You will want to have about 1″ of shavings from the bottom of the brooder.

Thermometer: Having a thermometer on hand can really help make sure that the brooder is at the optimum temperature for your chicks. You want to keep the brooder between 90-95 F, but your chicks can also tell you if the brooder is too hot or cold by their actions. If your chicks are all huddled under the heat lamp, the temperature is too cold. If there is a ring of chicks on the outer edge of your heat source, the chicks are too hot. The temperature is just right when you have a mixture of chicks moving around the heat source (some under and some outside).

Chick Feeder: Like I mentioned earlier, chicks are messy, so the proper chick feeder needs to be able to keep chickens from “making a mess” in the feed. It also needs to be heavy enough to keep the chickens from knocking it over.

Chick Waterer: Your chicks are going to need water, but be careful of the container you use.

If your chicks are able to get into their water source, they run the risk of drowning and contaminating the water with their “messes”.

To be safe, use a waterer that is specifically designed for chicks, and set it on the cool side of the brooder.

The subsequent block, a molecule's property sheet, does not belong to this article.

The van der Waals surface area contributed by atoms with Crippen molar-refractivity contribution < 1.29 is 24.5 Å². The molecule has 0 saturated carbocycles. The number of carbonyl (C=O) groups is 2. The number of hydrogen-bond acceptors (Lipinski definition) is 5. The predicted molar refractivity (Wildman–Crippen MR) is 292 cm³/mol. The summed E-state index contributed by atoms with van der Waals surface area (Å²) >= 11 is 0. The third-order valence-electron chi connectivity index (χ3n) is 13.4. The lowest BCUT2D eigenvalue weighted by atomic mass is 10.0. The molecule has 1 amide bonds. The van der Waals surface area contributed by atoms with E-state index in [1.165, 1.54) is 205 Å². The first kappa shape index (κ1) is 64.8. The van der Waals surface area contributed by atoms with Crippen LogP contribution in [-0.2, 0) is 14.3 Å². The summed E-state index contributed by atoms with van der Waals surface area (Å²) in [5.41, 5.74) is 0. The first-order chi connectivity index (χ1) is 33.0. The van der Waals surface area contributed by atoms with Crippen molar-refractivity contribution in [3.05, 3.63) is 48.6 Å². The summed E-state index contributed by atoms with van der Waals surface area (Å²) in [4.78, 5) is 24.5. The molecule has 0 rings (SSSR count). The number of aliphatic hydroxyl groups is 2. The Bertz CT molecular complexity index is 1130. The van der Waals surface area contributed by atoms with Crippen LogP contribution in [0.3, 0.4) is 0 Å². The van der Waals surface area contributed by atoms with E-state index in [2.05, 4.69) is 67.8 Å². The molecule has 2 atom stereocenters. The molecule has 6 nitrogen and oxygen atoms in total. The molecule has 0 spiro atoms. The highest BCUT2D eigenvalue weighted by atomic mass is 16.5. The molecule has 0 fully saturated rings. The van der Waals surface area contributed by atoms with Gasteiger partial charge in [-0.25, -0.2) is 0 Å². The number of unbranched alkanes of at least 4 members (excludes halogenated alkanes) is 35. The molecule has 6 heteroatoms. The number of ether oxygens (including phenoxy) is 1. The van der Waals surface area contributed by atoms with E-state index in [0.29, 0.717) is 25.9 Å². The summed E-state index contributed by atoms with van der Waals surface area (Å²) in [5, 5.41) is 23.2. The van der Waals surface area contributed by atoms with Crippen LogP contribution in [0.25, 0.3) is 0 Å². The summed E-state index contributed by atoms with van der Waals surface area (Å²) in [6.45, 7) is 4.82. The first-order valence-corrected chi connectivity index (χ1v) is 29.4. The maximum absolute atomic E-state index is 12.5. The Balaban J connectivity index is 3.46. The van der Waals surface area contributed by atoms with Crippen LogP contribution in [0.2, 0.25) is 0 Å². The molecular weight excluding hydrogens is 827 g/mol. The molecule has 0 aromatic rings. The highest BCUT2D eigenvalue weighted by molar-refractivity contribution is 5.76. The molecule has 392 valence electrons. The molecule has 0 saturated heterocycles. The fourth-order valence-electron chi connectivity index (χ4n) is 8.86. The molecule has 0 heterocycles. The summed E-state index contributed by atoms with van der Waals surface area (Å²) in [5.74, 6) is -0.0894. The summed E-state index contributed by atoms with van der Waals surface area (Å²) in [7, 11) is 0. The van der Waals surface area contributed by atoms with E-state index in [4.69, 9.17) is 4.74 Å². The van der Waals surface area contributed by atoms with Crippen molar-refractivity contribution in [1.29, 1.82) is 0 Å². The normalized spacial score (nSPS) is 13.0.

If you are located in a particularly cold area or place that has harsh winters, it might be beneficial to purchase a heated waterer to prevent freezing.

For both waterers and feeders, it is best to keep them at the height of the back of your chicks. Simply keep both containers on a board or block to keep them elevated.

mobile chicken coopChicken Coop

Once your chickens are fully feathered, they are ready to live in a coop. There are several different varieties of coops to choose from, and you can read all about the specifications, parts, and pros and cons of different coops in our Chicken Coop Blog. Below are a few things you’ll need consider before setting up your coop, no matter what design.

  1. Location: When deciding where to put your chicken coop, ask yourself these three questions. Is the ground flat/level (will you have an issue with water running downhill)? Is this spot close to utilities? Does this space have a roughly equal amount of sun & shade?